8 Month Old Baby Development
Sitting, crawling, and standing
Now that he’s 8 months old, your baby is probably sitting well without support.
He may also be crawling or moving about by bottom shuffling scooting around on his posterior using a hand behind him and a foot in front of him to propel himself.
While holding on to furniture, he may pull himself up to a standing position.
In fact, if you stand your baby next to the sofa, he may be able to hold himself up, hanging on for dear life. At this stage, some parents put their children in baby walkers, but that’s not a good idea.
Walkers are unsafe. Your child can use a walker as a stepladder to reach things he couldn’t normally get to, such as a hot stove or bottle of bleach.
What’s more, they discourage the kind of floor play that’s best for your child’s development.
Your baby’s newfound mobility means that he’s now entering the land of bumps and falls.
These are an inevitable part of childhood, and although your heart may occasionally skip a beat or two, try to enjoy watching your baby explore his surroundings and discover his limits.
Restraining your innate desire to protect your child allows him to grow and learn for himself.
However, do make every effort to make your home safe for your child. Secure fragile objects (so they won’t topple), for example, and keep rickety furniture in rooms that don’t get much baby traffic.
Using his hands
Your baby may start looking for dropped objects and use his index finger to point at them.
He can easily use his fingers to rake up a piece of food and hold it with his fist closed, and he’s learned to open his hand and fingers to drop and throw objects.
He’s probably beginning to master the pincer grasp, too: the delicate maneuver that lets him pick up small objects with his thumb and first and second fingers.
Getting more emotional
By now your baby’s emotions are becoming more obvious.
He may perform tricks, such as throwing a kiss to familiar people and may repeat his act if applauded.
Over the next few months, your child may learn to assess and imitate moods and might show the first stirrings of empathy. For instance, if he sees someone crying, he may start crying, too.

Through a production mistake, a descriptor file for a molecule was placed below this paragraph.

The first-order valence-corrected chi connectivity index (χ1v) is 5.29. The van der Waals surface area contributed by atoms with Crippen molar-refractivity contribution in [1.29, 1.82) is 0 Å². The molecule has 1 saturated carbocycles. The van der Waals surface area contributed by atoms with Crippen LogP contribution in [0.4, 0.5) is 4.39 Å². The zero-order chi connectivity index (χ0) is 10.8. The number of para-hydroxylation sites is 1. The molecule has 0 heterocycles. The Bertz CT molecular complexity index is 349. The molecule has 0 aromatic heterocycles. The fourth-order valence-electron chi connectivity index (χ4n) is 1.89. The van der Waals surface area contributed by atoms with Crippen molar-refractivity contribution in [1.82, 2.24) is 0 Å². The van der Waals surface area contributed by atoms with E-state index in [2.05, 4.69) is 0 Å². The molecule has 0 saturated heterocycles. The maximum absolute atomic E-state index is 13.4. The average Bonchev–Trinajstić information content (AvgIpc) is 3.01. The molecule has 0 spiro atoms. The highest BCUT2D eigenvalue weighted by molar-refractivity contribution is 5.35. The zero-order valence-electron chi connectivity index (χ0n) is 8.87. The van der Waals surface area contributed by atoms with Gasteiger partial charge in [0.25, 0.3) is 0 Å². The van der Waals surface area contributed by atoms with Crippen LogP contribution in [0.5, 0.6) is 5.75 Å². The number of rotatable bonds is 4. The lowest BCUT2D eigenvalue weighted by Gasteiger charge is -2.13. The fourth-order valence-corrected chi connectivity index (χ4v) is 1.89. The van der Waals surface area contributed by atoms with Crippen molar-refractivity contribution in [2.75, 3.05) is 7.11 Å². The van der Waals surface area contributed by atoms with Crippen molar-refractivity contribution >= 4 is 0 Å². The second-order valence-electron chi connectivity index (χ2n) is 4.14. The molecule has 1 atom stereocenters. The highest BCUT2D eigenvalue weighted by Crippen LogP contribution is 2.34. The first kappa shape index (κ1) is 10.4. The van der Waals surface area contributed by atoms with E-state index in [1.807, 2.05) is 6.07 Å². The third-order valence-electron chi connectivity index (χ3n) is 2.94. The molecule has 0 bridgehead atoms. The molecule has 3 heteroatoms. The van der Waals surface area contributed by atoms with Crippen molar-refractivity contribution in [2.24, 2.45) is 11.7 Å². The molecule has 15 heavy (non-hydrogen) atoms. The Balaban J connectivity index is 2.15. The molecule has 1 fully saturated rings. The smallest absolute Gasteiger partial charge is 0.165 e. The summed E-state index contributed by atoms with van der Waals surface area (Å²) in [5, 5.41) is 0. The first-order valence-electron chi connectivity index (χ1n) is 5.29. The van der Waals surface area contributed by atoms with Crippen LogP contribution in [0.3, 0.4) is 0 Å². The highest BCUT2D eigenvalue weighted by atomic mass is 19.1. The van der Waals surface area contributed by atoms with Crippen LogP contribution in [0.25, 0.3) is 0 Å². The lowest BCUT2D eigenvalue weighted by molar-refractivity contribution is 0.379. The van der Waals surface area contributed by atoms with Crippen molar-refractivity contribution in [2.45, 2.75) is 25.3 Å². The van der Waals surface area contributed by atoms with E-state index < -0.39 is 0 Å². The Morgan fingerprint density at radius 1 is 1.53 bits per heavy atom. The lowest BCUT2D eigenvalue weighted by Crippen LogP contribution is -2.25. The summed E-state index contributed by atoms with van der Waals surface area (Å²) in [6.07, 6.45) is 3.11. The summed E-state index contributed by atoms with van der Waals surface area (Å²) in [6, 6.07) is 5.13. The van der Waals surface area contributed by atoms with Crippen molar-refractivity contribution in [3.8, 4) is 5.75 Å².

Dealing with separation
Most babies this age have already begun to show signs of separation anxiety.
Your baby may start to be shy or anxious around strangers, especially when tired or cranky. And when you’re out of sight and not with him, he might become upset.
Although it’s hard to see your baby distressed, it’s important to let him experience your comings and goings.
When you leave your baby and return, proving that you always come back, you’re helping him develop trust and the ability to form attachments to other people.
When you leave your baby, kiss and hug him and tell him you’ll be back. If he’s frightened or just falls apart, take the extra time to calm and reassure him.
It’s hard not to cry when he starts crying, but your breaking down only prolongs the agony.
It may help to have someone else he’s familiar with (not a new babysitter) there to calm him.
If your baby gets anxious about nighttime separations, spend some extra cuddle time reading, snuggling, and softly singing together with him before you put him to bed.
Some babies are better at separations than others it depends on their temperament. Every child is different, as is the amount of reassurance each need.
If you know your baby needs more calming, don’t feel bad about giving it or worry that you’re just drawing out the process: You know your child better than anyone else, so follow your instincts.
Most babies now explore objects by shaking them, banging them, dropping them, and throwing them before falling back on the tried-and-true method of gumming them.
The idea that you do something to an object is beginning to emerge, so an activity center with lots of things your baby can bang, poke, twist, squeeze, shake, drop, and open will fascinate him.
At this stage, babies like to see things fall down, get picked up (by you, of course), and then get thrown down again.
Your baby isn’t trying to goad you with this cycle; he just finds the spectacle interesting and naturally wants to see it again and again.
Your baby now understands how objects relate to one another, too. For example, he realizes that smaller things fit inside bigger ones. He’ll also easily find something you hide.
And over the next few months, he’ll start to use objects for their intended functions brushing his hair, drinking from a cup, and babbling on his play phone.
Watch for him to start pointing or looking at the correct picture when you name an object, too, especially if it’s something familiar (such as eyes, nose, or mouth) or beloved (like a dog or a rubber ducky).
Your baby’s vision previously about 20/40 at best is now almost adult-like in its clarity and depth perception. Though his short-range sight is still best, his long-range vision is good enough to recognize people and objects across a room.
Is my baby developing normally?
Remember, each baby is unique and meets physical milestones at his own pace. These skills are simply a guide to what your baby has the potential to accomplish if not right now, then shortly.
If your baby was born prematurely, you’ll probably find that it will be a little while before he can do the same things as other children his age. Don’t worry. Most doctors assess a preterm child’s development from the time he should have been born and evaluate his skills accordingly.